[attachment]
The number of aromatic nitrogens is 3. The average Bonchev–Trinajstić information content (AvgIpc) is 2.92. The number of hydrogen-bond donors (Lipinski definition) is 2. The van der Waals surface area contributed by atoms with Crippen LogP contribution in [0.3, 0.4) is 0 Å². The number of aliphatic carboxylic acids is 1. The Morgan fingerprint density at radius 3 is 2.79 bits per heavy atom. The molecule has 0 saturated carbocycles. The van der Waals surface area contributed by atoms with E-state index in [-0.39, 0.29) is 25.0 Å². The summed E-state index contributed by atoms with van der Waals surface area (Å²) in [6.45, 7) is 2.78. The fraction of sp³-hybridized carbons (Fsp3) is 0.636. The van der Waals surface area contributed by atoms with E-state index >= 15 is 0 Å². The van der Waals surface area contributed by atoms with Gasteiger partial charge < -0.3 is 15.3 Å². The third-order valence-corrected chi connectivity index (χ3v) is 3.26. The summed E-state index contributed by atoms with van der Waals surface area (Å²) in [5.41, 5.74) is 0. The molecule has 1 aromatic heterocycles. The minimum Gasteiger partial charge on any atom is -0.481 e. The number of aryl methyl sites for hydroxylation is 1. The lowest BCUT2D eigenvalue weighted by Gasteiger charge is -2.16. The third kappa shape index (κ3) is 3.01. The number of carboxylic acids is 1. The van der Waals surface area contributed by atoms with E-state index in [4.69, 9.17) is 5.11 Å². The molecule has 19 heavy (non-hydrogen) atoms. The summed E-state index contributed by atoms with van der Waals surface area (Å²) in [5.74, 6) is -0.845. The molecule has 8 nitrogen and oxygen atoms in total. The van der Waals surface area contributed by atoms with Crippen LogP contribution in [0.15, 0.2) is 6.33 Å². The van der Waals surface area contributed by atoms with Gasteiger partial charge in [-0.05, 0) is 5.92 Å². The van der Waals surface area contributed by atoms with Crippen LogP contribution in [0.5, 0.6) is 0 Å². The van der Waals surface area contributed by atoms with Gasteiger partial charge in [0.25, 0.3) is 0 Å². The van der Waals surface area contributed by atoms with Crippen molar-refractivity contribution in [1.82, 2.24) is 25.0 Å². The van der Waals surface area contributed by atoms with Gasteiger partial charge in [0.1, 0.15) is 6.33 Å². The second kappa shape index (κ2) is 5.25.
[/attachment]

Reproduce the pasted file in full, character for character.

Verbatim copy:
The number of aromatic nitrogens is 3. The average Bonchev–Trinajstić information content (AvgIpc) is 2.92. The number of hydrogen-bond donors (Lipinski definition) is 2. The van der Waals surface area contributed by atoms with Crippen LogP contribution in [0.3, 0.4) is 0 Å². The number of aliphatic carboxylic acids is 1. The Morgan fingerprint density at radius 3 is 2.79 bits per heavy atom. The molecule has 0 saturated carbocycles. The van der Waals surface area contributed by atoms with E-state index in [-0.39, 0.29) is 25.0 Å². The summed E-state index contributed by atoms with van der Waals surface area (Å²) in [6.45, 7) is 2.78. The fraction of sp³-hybridized carbons (Fsp3) is 0.636. The van der Waals surface area contributed by atoms with E-state index >= 15 is 0 Å². The van der Waals surface area contributed by atoms with Gasteiger partial charge < -0.3 is 15.3 Å². The third-order valence-corrected chi connectivity index (χ3v) is 3.26. The summed E-state index contributed by atoms with van der Waals surface area (Å²) in [5.41, 5.74) is 0. The molecule has 1 aromatic heterocycles. The minimum Gasteiger partial charge on any atom is -0.481 e. The number of aryl methyl sites for hydroxylation is 1. The lowest BCUT2D eigenvalue weighted by Gasteiger charge is -2.16. The third kappa shape index (κ3) is 3.01. The number of carboxylic acids is 1. The van der Waals surface area contributed by atoms with E-state index in [4.69, 9.17) is 5.11 Å². The molecule has 19 heavy (non-hydrogen) atoms. The summed E-state index contributed by atoms with van der Waals surface area (Å²) in [5.74, 6) is -0.845. The molecule has 8 nitrogen and oxygen atoms in total. The van der Waals surface area contributed by atoms with Crippen LogP contribution in [0.15, 0.2) is 6.33 Å². The van der Waals surface area contributed by atoms with Gasteiger partial charge in [-0.05, 0) is 5.92 Å². The van der Waals surface area contributed by atoms with Crippen LogP contribution in [0.5, 0.6) is 0 Å². The van der Waals surface area contributed by atoms with Gasteiger partial charge in [0.25, 0.3) is 0 Å². The van der Waals surface area contributed by atoms with Crippen molar-refractivity contribution in [1.82, 2.24) is 25.0 Å². The van der Waals surface area contributed by atoms with Gasteiger partial charge in [0.1, 0.15) is 6.33 Å². The second kappa shape index (κ2) is 5.25.